Between 8 and 30 June, around 2,000 indigenous peoples camped out in Brasilia in front of the Supreme Federal Court (STF) – Brazil’s highest legal instance – to reject the application of the “temporary framework” in a case brought by the State of Santa Catarina. If approved, the ruling would set a precedent sufficient to legalise the usurpation of indigenous lands, which has grown brutally under the Bolsonaro government. The STF postponed its ruling to 25 August, but the communities will continue to be exposed to all kinds of violence, as the occupations that have been taking place are accompanied by attacks on the people, physical aggression, threats and even assassinations. As they continue to fight for their rights, the indigenous peoples are demanding support to denounce and defend themselves against invaders and the authorities in power. “This struggle is not ours alone,” they say.

Some facts to understand the conflict

  • Brazil’s constitution recognises indigenous peoples’ rights, among others, to the lands “which they traditionally occupy, their permanent possession and the exclusive usufruct of the riches of the soil…”.
  • Recently the Constitution and Justice Commission released for discussion in the Chamber of Deputies Bill 490 (PL490), which among other things promotes the so-called “temporary framework”. This is a constitutional interpretation tailored to the needs of rural and extractivist groups, according to which indigenous peoples would only have the right to the lands they were occupying before 5/10/1988, the date of promulgation of the current constitution.
  • Based on the “time frame”, the State of Santa Catarina claims lands recognised as traditional territory of the Kokleng people. The importance of the case lies in the fact that it was defined as one of “general repercussion”, that is to say that the judgment will be a reference for the resolution of all future processes related to the demarcation of indigenous lands.

The above data gives some legal references to this conflict, but does not reflect the violence and anguish suffered by the people involved.

Neusa Kunhã Takuá, vice cacica of the Tekohá DjE’y Village of Paraty, in the state of Rio de Janeiro, spoke to Pressenza about this.

They want to legalise illegality

This is a very difficult time for us,” says Neusa. The timeframe directly affects our lives, our existence.”

“All of the territories that are in the hands of the illegal armed groups are in the hands of the state. “All the territories that are in the process of demarcation will no longer be demarcated because they want to take us off our land, and where will we go?

“In the middle of the pandemic we are forced to leave our homes, to bring our children, the elderly, pregnant women to Brasilia, to put our lives at risk, to defend ourselves from the massacre that the government wants to do and is already doing to us. We are obliged to take to the streets and come here to say that what they are trying to do is unacceptable, that what they want is to exterminate us.”

“Bolsonaro and the Bolsonaristas oppose demarcation because they want to exploit our resources. Ruralists, agribusiness, garimpeiros (miners), loggers… They want to do what they are already doing even on demarcated lands. What they want is to legalise illegality”.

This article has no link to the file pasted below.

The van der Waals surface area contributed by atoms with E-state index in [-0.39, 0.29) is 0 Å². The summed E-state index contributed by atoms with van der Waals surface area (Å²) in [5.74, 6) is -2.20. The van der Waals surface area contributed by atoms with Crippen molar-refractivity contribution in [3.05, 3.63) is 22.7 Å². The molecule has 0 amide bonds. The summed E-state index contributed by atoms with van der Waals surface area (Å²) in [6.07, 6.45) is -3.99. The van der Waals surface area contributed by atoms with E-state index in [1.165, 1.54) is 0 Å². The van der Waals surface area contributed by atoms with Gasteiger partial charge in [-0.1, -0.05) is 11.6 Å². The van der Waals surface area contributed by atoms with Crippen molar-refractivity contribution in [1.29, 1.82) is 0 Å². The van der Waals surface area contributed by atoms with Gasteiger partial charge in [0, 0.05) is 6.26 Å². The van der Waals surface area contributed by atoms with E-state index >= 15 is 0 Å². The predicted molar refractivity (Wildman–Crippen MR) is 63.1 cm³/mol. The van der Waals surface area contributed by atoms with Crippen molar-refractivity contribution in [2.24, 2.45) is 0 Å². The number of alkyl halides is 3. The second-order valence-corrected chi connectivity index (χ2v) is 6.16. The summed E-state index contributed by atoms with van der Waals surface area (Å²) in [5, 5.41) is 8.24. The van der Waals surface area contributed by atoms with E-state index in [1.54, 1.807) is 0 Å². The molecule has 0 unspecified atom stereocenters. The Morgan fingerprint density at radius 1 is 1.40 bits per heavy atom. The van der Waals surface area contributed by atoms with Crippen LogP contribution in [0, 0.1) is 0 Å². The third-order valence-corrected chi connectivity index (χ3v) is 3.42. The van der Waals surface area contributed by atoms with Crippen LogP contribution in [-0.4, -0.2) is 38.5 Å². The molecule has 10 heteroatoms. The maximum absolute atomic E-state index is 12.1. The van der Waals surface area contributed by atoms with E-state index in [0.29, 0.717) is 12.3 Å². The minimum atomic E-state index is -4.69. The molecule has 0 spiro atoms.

Neusa Kunhã Takuá, vice cacica of the Tekohá DjE’y Village of Paraty

Violence and fear

While the judicial processes continue, the communities suffer violent aggressions in their own territories. Neusa describes the situation in her community, which is replicated with some variations in other cases.

“We have been suffering threats from garimpeiros, grileiros (usurpers of land), loggers and real estate speculation supported by the government. The government inflames violence by supporting squatters! They insult us, they threaten us with death. They are racist and feel entitled to expose their racism on social media and in the street. We cannot live peacefully in our own house.

In 2017, after a neighbour threatened to kill at least 3 indigenous people if they wanted to remove him from the place, Neusa’s brother was killed. He was 42 years old. Now she herself is under death threat. However, she adds:

“At no time do I feel fear, because my faith comes from Nhanderú, perhaps because my family is descended from pajés (spiritual authority). It is something I cannot explain, a feeling that exists within us. Of course, I am scared and worried, but I feel ready for this fight, to defend my people and my family and to show society that we women also have the strength.

We need the support of the whole society

Neusa concludes by saying:

“We are talking about life; we are fighting for survival. We need people to join us, to shout with us ‘No to the timeframe’, to spread the word on social networks, for people to give their opinion and, as far as they can, to put pressure on the MPs, on the government”.

“Protect your indigenous peoples! You should be proud of us because this struggle is not only ours! When an indigenous land is recognised, the life and environment of that place is protected by our peoples. We want our lands to plant, to preserve the waters, the nature and that is for everyone. Each one of you wants your children to breathe clean air, to drink clean water in the future. We need the support of the whole society, we live together in the same house!

“Brazil has a history that we will not allow to be ignored. In this history, the land belongs to the original peoples.

As we close this article, the Tekohá DjE’y community denounces: “On 11/07, two armed men entered the village to violate, assault and threaten all its inhabitants. One of them was detained by the women until the arrival of the police and subsequently arrested. The other man fled.

Watch the full interview with Neusa Kunhã Takuá (in Portuguese)

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